Harold Young, 1945
Starring: Lon Chaney, Jr., Evelyn Ankers
I’m sure no one will be surprised to learn that the fourth film in the Inner Sanctum mysteries series has absolutely nothing to do with ghosts, frozen or otherwise. Gregor the Great, a stage performer actually named Alex, accidentally kills an audience member one night after the man heckles him and accuses him of being fake. The man dies while Alex has him in a hypnotic trance and though it is ruled a heart attack, Alex is wracked with guilt and it begins to ruin his life. He confesses to murder and breaks up with his fiancée. He takes a job at a wax museum run by Madame Monet, but because it is a wax museum, there are a number of questionable, potentially spooky things going on there. The demented sculptor, Rudi, who used to be a plastic surgeon, becomes immediately jealous of the attention Monet and the other women at the museum pay Alex. The women soon feed into the hysteria and Madame Monet disappears after fighting with Alex. Predictably, he becomes the main suspect and must reunite with his fiancée to clear his name.
This is a pretty standard murder-in-a-wax-museum plot where the insane sculptor is using (or trying to use) human bodies in with his sculptures, though here Rudi just stores the bodies near his incomplete wax sculptures. It also contains basically the same plot outline of every Inner Sanctum film. Chaney plays a down on his luck guy that every woman on the planet is obsessed with. Someone dies in questionable circumstances and he is suspected for murder, usually by an inept police inspector. The culprit is never actually Chaney, but either a jealous woman or someone after his money. The third time around it was a bit predictable, but by the fourth time, it’s just tedious.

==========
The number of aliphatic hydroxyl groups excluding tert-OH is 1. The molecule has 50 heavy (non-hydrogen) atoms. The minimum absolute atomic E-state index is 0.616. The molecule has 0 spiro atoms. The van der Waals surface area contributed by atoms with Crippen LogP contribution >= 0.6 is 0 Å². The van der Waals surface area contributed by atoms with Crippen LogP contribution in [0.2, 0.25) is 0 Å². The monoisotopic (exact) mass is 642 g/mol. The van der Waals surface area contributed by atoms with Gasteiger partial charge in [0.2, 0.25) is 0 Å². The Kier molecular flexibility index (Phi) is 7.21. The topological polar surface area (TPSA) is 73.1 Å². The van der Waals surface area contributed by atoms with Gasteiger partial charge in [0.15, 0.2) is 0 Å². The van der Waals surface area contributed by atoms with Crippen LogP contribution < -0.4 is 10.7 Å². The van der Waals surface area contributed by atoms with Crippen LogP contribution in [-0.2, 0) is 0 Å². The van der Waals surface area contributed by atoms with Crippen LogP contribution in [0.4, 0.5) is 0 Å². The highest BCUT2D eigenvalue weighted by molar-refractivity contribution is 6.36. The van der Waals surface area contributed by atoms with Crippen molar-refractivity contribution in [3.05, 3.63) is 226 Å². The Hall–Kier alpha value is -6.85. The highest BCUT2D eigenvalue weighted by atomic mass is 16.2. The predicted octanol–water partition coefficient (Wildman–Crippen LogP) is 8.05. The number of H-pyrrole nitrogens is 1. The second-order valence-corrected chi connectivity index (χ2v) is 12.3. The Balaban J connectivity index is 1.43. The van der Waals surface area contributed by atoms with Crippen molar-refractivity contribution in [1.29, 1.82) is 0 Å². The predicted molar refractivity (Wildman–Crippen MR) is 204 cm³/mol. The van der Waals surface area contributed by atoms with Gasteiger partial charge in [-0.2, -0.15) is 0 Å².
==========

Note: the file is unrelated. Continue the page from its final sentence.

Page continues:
Though Reginald Le Borg directed the first three films in the series, Harold Young (The Mummy’s Tomb) took over the reins here, not that it made much of a difference. Lon Chaney, Jr. returned again to star and I can’t help but wonder why Universal insistently put him at the helm of each of these boring, or at best mediocre films. The series probably would have been more interesting with some lesser known actors, but alas. At least Evelyn Ankers returns to co-star, though, as always, she is unable to make a dull script interesting.
This is certainly superior to the boring third film, Dead Man’s Eyes, but fails to produce any convincing red herrings or twists, as in the second film, Weird Woman. Frozen Ghost oddly introduces us to the killer, Rudi, and attempts to use his overt guilt and obvious mental instability as a red herring, along the lines of “he is so obviously guilty, you will never believe he is really the killer.” It’s a tired and lazy concept, but this still could have been far more interesting than it wound up being, which is a shame.
I can’t recommend Frozen Ghost, but if you really want to watch the most subpar wax museum film made before 1960, you can find this in the two-disc Inner Sanctum Mysteries Collection along with the five other films.